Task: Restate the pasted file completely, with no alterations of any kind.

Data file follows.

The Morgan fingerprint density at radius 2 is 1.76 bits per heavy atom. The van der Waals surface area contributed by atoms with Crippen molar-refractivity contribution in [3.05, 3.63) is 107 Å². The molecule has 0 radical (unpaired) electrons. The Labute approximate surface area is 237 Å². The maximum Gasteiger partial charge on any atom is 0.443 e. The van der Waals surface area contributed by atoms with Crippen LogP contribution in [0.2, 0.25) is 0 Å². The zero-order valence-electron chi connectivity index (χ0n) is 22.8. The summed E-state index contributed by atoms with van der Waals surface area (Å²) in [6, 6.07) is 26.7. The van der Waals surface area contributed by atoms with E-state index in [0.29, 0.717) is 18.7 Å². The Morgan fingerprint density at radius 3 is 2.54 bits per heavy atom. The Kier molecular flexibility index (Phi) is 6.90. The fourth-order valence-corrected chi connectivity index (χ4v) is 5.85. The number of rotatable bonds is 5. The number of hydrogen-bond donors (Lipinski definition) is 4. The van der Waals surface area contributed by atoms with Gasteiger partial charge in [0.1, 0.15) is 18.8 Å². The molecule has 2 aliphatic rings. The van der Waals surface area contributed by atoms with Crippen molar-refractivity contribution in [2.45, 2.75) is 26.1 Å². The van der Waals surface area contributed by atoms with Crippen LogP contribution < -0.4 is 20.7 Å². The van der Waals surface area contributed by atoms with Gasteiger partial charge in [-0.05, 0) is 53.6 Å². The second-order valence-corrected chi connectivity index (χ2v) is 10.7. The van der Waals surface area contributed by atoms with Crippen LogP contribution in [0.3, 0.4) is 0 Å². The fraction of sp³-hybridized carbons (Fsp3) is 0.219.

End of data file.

The Morgan fingerprint density at radius 2 is 1.76 bits per heavy atom. The van der Waals surface area contributed by atoms with Crippen molar-refractivity contribution in [3.05, 3.63) is 107 Å². The molecule has 0 radical (unpaired) electrons. The Labute approximate surface area is 237 Å². The maximum Gasteiger partial charge on any atom is 0.443 e. The van der Waals surface area contributed by atoms with Crippen LogP contribution in [0.2, 0.25) is 0 Å². The zero-order valence-electron chi connectivity index (χ0n) is 22.8. The summed E-state index contributed by atoms with van der Waals surface area (Å²) in [6, 6.07) is 26.7. The van der Waals surface area contributed by atoms with E-state index in [0.29, 0.717) is 18.7 Å². The Morgan fingerprint density at radius 3 is 2.54 bits per heavy atom. The Kier molecular flexibility index (Phi) is 6.90. The fourth-order valence-corrected chi connectivity index (χ4v) is 5.85. The number of rotatable bonds is 5. The number of hydrogen-bond donors (Lipinski definition) is 4. The van der Waals surface area contributed by atoms with Gasteiger partial charge in [0.1, 0.15) is 18.8 Å². The molecule has 2 aliphatic rings. The van der Waals surface area contributed by atoms with Crippen molar-refractivity contribution in [2.45, 2.75) is 26.1 Å². The van der Waals surface area contributed by atoms with Crippen LogP contribution < -0.4 is 20.7 Å². The van der Waals surface area contributed by atoms with Gasteiger partial charge in [-0.05, 0) is 53.6 Å². The second-order valence-corrected chi connectivity index (χ2v) is 10.7. The van der Waals surface area contributed by atoms with Crippen LogP contribution in [0.3, 0.4) is 0 Å². The fraction of sp³-hybridized carbons (Fsp3) is 0.219.